I visited a couple of restaurants in the last week and was not particularly happy with the service. These are places I have been to before. I had a particularly difficult time getting a server’s attention in both of these visits. Off and on in the past I had good service and/or good food but was not as impressed as I had been before. It made me less likely to eat there again.
Ask yourselves, how do companies produce customer loyalty if there is not a consistent basis on which the customers are treated well? At these visits I wasn’t able to have good service and good food. That made me less likely to be a loyal customer.
Ucsdnutritionlink.org says the average consumer dines at a restaurant 4-5 times a week. Think about how many of those consumers could be loyal if every visit was spectacular. Unfortunately not every time is a good experience.
If you were a customer of your own company, think of this, wouldn’t you like to be treated like a valued customer every visit, every time? Wouldn’t you like to eat your cake and have it too?
On the 4th of July, family and friends gather around our great nation to view local firework spectaculars. If all goes according to plan, viewers will get to enjoy the eye popping, jaw dropping, explosions light up the night sky for a solid 10-20 minutes. Unfortunately for the people in San Diego, they got their entire show in 15 seconds (Click link to see video).
Now, some people might say they got the most “bang for their buck” (though the show was free and open to the public I’m sure), and they got to witness something extremely rare. While others feel that they got tricked, and wasted their time. Now remembering 2012 as “The Summer of Bummer”.
Now my question is; what are you doing to avoid making your customers feel like they just got a 30 minute firework show in 15 seconds? Obviously, you want to lure them in with something new and shiny to get their attention. But if you spend all your effort and fire off your big guns right away, what’s saying that your customer won’t feel like they were cheated and not feeling the love? How do you balance or prioritize your initial ‘bang’ and also keep them engaged for longer than 15 seconds? Customers want to feel cared for, past the point of purchase antics that they experience every day.
Especially in major purchases, savvy customers will pay just as much (if not more) for their experience after the sale. Weather that is a warranty, bonus points, or just a good rapport with the salesperson, people seek out not just the best deals, but the best experience.
If your business includes pleasing the customers, keep in mind to not light all your fireworks off at once. Give the customer an awesome show so they will make sure they won’t be anywhere else when the 4th of July rolls around next summer.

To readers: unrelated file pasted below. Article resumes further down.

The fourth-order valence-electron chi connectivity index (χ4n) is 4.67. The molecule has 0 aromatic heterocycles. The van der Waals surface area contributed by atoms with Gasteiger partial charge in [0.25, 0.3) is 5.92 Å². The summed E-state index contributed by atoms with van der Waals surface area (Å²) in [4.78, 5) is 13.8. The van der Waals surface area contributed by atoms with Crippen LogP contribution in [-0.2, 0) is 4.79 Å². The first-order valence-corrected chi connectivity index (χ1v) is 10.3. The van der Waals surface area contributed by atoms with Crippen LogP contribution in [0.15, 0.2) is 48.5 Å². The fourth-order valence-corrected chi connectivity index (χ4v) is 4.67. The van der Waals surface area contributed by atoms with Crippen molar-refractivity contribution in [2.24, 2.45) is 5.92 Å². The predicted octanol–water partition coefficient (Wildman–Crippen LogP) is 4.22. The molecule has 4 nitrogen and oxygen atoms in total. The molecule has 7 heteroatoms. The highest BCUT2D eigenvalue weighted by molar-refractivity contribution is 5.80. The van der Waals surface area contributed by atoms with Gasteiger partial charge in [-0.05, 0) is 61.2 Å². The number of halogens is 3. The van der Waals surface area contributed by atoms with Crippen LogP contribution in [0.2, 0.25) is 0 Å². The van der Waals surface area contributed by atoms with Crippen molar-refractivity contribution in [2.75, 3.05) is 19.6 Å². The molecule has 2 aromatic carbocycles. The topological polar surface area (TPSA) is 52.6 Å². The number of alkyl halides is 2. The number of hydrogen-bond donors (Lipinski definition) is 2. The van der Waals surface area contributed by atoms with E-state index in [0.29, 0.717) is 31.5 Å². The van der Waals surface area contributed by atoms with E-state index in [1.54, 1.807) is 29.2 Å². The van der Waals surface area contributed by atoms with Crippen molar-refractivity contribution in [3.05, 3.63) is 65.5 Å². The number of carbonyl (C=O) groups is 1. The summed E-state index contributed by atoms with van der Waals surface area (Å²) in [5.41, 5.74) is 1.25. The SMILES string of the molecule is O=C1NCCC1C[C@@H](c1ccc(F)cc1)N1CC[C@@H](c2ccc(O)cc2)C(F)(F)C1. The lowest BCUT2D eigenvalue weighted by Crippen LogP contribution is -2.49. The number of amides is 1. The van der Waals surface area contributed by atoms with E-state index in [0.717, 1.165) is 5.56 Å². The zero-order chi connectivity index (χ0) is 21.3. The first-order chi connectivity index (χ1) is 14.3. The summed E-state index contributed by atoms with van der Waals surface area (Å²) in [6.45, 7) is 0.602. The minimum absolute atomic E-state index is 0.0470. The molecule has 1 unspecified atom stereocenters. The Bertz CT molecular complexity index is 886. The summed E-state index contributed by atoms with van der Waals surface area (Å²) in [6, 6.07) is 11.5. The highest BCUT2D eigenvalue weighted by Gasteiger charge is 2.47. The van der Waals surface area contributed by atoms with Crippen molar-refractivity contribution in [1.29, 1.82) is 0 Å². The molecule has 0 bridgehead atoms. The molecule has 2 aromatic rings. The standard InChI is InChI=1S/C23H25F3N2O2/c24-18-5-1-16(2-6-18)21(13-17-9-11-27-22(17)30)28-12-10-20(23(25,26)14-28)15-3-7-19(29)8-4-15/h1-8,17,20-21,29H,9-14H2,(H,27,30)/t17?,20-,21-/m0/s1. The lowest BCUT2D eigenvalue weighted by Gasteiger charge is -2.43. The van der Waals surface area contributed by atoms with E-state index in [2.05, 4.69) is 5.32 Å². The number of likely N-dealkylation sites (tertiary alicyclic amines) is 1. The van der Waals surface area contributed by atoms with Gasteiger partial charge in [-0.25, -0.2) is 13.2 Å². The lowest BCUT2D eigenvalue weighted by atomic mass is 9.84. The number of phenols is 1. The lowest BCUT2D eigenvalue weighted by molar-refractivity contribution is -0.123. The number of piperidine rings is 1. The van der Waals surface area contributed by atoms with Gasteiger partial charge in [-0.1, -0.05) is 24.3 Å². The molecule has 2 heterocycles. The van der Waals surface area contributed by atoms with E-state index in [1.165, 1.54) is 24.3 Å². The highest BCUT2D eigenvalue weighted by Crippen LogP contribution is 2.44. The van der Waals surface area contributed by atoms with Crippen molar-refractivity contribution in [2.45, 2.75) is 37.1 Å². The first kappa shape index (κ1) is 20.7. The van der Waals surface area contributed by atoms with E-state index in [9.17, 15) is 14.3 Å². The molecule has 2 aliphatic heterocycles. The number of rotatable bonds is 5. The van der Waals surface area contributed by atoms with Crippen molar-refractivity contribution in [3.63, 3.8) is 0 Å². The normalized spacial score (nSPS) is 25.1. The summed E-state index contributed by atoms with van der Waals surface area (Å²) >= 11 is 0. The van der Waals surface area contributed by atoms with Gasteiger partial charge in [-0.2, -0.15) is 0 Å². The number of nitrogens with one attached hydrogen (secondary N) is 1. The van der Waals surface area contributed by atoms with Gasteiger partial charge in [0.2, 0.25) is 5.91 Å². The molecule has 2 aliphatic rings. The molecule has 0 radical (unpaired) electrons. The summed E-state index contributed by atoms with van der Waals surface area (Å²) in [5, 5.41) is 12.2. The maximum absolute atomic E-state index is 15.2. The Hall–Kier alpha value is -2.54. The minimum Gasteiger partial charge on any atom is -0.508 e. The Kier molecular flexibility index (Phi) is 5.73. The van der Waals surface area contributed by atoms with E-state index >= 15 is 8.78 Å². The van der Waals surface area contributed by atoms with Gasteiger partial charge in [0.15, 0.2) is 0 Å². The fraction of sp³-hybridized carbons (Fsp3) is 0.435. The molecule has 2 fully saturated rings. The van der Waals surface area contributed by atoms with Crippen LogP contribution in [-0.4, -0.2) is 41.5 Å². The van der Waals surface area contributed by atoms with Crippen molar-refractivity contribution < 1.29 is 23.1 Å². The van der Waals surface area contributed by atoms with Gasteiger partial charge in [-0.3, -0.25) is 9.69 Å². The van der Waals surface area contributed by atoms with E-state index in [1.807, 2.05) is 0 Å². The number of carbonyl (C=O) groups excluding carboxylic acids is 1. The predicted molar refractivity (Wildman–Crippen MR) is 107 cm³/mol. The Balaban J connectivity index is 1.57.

I’ll admit it. I fear bringing my vehicle in for service as much as visiting the dentist. I recently brought my car in for service, and for some reason, it reminded me of a routine dental check-up. Bear with me on this analogy.
Just like you want your teeth to stay white and strong, you want your car to run in tip-top shape. However, when the time finally comes to go back in for a check-up, you curl up in the fetal position, and softly cry (That’s what I do, at least, you may just cringe in fear).
Isn’t there something wrong with this? Do you want your customers dreading their next visit to your service department?
I was not looking forward to bringing my vehicle in for service, but was pleasantly surprised when it was over. Happy enough to say, boldly, that I will go back and service my vehicle with that specific department again. Let me tell you why:
As a customer, I love being in the know. If my dentist pulled out a drill without warning me what was going on, I’d be a little terrified. I feel better when I’m taken through a process, and the same thing goes for service visits.
The technician tasked with my car said I could call and see where he was on my car anytime during the process, and I took advantage of that a few times. It was nice to know what was going on with my car, and how much longer it’d be in for.
Friendliness was also a key factor in my experience. My dentist’s receptionist knows I love hockey, and we discussed the playoffs at length before my check-up. Just like at the dentist, the technicians looked genuinely happy to see me, and I felt comfortable when discussing the service. It made me feel better dropping the car off there. This was my first service with them, but it felt like I was a regular there to them.